<br /> Lee Letter: c018

Washington and Lee University

Sender: Robert E. Lee
Recipient: Annette Carter

. . . be accommodated at that celebrated watering place. Agnes will accompany her wherever she goes, as her malady is supposed to proceed from rheumatism, and it is hoped that what will relieve the mother will cure the daughter. I think she would be better pleased with the white sulphur, but her Mama positively declines casting herself into that vortex of fashion and . . . Agnes like a philosopher submits. May went to Mount Vernon when I went to Cedar Grove, to pay a farewell visit to Miss Washington before her departure from her early home. She has not yet got back and is so uncertain in movements that I presume she will take Alexandra to the Seminary hill on her return and probably live up at Winchester for the Summer. I shall have to leave my interesting daughters in charge of Robert the younger, whom I expect tomorrow till I can locate his Mama where she wishes to go. Cannot you come over and enliven them? Mildred is at present absorbed in Martha Kennon who has been here since her return from Ingleside. Agnes is equally happy in the Company of Miss Jane Trumbull, who has finished her scholastic education, and rejoices in being the youngest sister of dear Charles. Think of her happiness. She also enjoyed the comfort of three of her little beaux, Charles and Lewis Conrad and a Mr. Maury from Washington, who lit upon us last evening. The evening before, Conrad the elder, and Captain Ringgold of the Navy, favoured us with their company and upon Annie’s entrance, the former seized and kissed her very much to the discomfiture of her younger sister, who received on neither evening no such attentions. . . . Our Aunt Maria is also with us and she enlivens the quiet portion of the household. Charlotte and Fl – go to the White Sulphur on the 2 August and Annie Carter of Shirly accompanies them. She will be here about the 25th. Now you know all of our plans and proceedings. What are you going to do, and where will you be, for there I wish to be also? Tell me Sweet Anita and when I shall see you, which I long to do. All unite in much love to you and the girls would send sundry messages I know, but they are absorbed in their various avocations. They talk of you constantly and always wish to see you. Remember me to your father, Sweet Ella, Mildred and May. . . .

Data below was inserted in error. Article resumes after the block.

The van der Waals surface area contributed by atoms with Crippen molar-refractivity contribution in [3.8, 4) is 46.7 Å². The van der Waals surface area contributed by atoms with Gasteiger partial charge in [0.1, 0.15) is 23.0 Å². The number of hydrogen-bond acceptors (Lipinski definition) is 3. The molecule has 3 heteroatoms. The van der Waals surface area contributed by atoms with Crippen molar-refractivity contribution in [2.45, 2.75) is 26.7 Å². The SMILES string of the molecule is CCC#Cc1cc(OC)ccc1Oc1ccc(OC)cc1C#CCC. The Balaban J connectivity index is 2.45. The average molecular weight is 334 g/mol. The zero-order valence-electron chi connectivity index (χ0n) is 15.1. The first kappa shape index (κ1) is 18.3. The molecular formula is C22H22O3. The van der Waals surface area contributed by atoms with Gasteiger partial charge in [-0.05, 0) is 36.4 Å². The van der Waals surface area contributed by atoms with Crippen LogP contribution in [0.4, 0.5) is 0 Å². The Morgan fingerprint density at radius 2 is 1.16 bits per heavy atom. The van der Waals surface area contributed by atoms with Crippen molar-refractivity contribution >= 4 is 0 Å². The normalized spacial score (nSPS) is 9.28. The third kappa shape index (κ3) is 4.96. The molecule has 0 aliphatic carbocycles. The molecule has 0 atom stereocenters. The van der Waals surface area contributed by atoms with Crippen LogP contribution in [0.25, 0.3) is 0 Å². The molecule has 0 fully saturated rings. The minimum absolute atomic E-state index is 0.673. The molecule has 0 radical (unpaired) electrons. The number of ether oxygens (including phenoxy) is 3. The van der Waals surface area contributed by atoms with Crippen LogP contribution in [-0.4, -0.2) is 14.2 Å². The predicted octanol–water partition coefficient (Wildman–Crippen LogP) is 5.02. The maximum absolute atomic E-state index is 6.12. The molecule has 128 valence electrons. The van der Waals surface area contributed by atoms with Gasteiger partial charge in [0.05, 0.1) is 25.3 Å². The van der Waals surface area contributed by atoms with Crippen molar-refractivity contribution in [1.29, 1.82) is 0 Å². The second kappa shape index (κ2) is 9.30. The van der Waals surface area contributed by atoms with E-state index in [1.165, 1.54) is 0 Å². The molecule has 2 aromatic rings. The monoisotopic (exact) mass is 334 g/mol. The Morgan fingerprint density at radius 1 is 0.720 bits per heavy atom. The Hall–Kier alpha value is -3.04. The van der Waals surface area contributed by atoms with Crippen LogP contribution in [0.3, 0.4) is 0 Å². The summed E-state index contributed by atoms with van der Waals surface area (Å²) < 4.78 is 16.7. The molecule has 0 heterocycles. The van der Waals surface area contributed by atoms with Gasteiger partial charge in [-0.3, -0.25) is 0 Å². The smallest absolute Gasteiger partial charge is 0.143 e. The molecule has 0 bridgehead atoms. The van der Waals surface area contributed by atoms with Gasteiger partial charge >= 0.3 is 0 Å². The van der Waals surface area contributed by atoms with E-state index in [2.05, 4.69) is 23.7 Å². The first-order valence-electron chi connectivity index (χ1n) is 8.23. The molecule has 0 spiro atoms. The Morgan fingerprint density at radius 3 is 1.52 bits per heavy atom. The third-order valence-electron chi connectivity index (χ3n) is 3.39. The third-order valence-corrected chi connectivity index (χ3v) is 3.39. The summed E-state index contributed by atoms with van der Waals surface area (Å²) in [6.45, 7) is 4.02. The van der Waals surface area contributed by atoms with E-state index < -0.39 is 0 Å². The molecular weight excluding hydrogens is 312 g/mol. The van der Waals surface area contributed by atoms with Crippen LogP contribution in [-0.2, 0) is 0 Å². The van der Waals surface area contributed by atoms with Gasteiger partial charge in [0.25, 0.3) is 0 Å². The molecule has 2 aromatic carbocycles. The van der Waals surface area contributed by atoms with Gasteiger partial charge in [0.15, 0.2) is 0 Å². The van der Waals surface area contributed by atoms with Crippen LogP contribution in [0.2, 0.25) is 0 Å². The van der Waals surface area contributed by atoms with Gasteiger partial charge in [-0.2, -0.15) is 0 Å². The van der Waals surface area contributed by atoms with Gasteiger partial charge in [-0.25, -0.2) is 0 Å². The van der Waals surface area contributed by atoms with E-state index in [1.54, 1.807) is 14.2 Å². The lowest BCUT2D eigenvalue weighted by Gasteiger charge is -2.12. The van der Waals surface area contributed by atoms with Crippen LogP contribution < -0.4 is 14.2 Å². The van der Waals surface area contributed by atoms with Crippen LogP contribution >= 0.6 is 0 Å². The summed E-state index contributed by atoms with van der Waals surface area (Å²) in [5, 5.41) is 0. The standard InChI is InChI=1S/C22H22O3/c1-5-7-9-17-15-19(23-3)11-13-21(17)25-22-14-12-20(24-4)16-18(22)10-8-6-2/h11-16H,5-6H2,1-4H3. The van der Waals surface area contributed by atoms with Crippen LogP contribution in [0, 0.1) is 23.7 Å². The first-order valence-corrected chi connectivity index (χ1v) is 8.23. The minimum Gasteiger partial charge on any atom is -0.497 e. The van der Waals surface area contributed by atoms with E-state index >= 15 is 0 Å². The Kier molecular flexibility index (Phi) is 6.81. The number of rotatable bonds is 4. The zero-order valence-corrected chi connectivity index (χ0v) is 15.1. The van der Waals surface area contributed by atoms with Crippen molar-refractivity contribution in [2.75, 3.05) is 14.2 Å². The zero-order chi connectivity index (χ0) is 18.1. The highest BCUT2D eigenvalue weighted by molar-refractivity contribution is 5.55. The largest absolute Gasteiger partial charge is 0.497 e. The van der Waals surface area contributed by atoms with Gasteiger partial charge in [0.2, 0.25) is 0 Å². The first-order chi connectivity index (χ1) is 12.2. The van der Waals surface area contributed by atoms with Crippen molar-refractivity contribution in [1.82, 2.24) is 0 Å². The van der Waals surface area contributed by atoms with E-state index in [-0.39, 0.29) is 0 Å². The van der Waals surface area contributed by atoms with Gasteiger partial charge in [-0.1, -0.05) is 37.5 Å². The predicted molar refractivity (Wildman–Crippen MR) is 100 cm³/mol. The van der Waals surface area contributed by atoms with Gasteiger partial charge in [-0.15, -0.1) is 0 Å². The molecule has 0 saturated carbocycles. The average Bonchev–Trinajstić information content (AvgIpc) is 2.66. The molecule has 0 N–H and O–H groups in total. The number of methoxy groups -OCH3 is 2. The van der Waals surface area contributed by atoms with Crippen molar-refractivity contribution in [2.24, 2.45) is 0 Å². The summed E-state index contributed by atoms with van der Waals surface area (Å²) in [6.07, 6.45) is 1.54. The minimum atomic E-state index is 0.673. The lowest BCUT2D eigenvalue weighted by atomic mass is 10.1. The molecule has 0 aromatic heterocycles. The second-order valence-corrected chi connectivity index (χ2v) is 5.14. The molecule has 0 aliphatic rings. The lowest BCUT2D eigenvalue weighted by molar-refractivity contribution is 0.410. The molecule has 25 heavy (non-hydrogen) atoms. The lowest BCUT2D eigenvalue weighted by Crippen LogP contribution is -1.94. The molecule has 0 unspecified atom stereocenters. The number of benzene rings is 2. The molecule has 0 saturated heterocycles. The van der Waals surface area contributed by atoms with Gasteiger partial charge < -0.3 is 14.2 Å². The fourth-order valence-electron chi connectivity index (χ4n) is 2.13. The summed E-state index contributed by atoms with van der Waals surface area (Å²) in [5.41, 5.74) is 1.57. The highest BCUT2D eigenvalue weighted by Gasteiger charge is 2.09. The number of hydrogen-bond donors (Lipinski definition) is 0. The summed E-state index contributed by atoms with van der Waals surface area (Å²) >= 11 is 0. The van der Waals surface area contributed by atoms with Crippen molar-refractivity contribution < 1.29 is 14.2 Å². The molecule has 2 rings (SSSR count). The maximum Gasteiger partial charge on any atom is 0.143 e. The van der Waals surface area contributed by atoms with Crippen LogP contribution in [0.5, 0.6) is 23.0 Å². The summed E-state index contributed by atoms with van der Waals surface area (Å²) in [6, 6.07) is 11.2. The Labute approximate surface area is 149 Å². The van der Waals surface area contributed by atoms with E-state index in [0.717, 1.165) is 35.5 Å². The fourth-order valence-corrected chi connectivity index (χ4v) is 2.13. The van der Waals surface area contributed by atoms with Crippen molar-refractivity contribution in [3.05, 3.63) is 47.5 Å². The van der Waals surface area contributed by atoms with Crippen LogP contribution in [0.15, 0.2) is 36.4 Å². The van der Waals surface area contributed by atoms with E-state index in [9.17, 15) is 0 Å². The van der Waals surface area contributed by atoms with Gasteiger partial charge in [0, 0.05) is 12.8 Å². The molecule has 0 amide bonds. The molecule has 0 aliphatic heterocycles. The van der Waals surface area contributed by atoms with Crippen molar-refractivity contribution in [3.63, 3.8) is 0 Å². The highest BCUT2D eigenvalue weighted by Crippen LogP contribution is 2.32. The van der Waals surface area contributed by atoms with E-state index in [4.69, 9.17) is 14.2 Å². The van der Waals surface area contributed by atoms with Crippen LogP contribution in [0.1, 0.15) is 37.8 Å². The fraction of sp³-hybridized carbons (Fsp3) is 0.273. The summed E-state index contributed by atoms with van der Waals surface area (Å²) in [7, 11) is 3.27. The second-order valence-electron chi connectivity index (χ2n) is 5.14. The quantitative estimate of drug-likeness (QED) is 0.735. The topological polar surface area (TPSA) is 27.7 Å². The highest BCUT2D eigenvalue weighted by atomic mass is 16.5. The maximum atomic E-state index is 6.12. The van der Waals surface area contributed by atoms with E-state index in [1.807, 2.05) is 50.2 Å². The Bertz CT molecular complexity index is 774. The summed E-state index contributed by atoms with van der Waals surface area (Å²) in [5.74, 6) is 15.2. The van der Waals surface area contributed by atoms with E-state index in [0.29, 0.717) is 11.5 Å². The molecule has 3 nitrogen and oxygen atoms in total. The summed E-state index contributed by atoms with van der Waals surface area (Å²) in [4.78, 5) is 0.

R. E. Lee

Notes:

UNKNOWNUNKNOWN

Transcription based on dealer’s catalog.